In 2013, Philippine customs authorities impounded 50 containers of waste from Canada and left them to rot in ports for two years.
Manila has conveyed its objection to the shipment to the Canadian government through at least two diplomatic notes. Canada has refused to take action, insisting the shipment was a private transaction and not backed by its government.
“I have obviously been made aware of the situation and I’ve also been told that there is a Canadian solution in the process of being developed,” Trudeau said in a press conference in Manila where he attended a summit of leaders of the Asia Pacific Economic Cooperation.
Trudeau acknowledged that the incident in the Philippines exposed a “problem” that “needs fixing” within Canada’s own legislation “that we’re going to lean into and make sure it happens.”
“I believe there are loopholes here that were allowed to be skirted that we need to make sure we close, both for Canada’s interest and for our good relationships with our neighbors,” he said.
In the previous diplomatic notes, the Philippines urged the Canadian government to assist with the re-exportation of the containers.
The Department of Environment and Natural Resources and the Bureau of Customs have called on Canada to “re-visit” its domestic regulations on the illegal export of waste to other countries and to remind it of its commitments under international treaties, specifically the Basel Convention.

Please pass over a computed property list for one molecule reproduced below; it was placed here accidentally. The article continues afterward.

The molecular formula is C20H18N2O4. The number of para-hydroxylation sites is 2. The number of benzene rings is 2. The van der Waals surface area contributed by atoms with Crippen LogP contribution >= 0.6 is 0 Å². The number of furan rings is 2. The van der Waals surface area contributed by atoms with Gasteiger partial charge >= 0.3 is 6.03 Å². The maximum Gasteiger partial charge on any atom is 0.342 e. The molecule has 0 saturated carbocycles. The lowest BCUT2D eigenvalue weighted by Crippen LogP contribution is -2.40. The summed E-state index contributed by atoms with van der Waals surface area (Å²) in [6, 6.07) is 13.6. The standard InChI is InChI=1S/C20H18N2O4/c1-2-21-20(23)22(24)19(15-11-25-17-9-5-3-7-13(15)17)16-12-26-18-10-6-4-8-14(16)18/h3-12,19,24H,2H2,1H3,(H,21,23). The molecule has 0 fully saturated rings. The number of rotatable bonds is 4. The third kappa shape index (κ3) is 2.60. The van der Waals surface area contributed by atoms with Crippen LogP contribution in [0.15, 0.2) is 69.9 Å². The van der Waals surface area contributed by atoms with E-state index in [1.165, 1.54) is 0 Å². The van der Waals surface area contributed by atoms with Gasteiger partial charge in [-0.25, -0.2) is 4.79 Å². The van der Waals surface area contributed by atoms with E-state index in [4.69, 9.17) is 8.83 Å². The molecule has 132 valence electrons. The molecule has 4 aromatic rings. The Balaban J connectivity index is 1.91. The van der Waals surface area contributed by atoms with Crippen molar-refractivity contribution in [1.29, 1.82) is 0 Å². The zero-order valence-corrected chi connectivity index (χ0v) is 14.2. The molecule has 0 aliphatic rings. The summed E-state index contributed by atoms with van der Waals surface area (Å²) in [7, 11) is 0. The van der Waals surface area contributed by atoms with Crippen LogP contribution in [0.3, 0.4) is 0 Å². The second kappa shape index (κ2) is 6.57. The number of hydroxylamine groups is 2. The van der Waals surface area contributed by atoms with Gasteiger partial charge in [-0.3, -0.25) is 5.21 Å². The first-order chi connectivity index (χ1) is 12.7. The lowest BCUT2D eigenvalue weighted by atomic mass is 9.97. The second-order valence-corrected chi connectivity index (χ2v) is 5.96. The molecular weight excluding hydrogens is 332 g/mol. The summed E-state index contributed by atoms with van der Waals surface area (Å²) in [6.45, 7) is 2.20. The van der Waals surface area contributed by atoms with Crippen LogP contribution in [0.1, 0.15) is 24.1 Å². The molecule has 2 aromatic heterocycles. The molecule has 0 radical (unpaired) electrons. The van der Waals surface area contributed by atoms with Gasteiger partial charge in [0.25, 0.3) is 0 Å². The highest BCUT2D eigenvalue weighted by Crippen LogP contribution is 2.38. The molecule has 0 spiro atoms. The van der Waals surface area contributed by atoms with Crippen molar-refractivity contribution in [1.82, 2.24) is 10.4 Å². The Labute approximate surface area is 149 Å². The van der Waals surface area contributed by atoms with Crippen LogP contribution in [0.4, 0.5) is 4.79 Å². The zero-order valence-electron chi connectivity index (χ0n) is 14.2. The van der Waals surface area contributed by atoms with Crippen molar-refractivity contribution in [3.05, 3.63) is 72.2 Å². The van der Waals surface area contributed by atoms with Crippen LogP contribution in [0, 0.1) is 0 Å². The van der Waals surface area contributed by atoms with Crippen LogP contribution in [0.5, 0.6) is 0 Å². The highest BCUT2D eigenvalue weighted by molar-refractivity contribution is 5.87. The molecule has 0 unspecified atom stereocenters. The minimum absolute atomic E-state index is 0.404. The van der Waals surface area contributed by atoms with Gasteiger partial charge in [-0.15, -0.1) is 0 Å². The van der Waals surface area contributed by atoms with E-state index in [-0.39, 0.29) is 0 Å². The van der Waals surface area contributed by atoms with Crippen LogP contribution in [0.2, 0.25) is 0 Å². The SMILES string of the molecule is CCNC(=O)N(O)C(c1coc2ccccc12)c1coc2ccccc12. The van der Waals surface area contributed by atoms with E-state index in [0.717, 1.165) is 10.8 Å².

The convention prevents the movement of hazardous waste between nations, specifically its transfer from developed to least developed states.
Trudeau vowed not to let the Philippine incident happen again.
“Well, I think, going forward, we need to ensure that if a situation like this were to arise once again that the Canadian government has more power to actually demand action from the companies responsible,” he said. Environmentalists were dissatisfied with Trudeau’s statement on the garbage issue.
In a statement, EcoWaste Coalition Vice President Renato Pineda, said Trudeau should issue an order for the “immediate return to Canada of the illegal trash shipments while his government [is still thinking] of a … solution to solve the … dumping scandal.”
Pineda argued that, “the illegal garbage imports have nowhere to go, but Canada and the development of a [so-called] ‘Canadian solution’ should not be used as an excuse to justify the extended stay of the trash consignments in the country for temporary storage or permanent disposal.”
“Prime Minister Trudeau must have been made aware that the Basel Convention has become part of the laws of countries that acceded to it through their ratification. And that their enabling law cannot be inferior to the Convention,” he added.
Pineda was referring to a legally-binding treaty called the “Basel Convention on the Control of Transboundary Movements of Hazardous Wastes and their Disposal,” which had Canada and the Philippines as among the signatories.
According to Pineda, “when [Trudeau] admits the loopholes in Canada’s enabling law – that’s an indictment of their violation of the Basel Convention. As no amount of amendment to Canada’s law would extricate them from culpability and international shame, Trudeau should have seized the golden opportunity to display real statesmanship required of every leader and commit to re-importing Canada’s garbage. What a waste, what a shame!”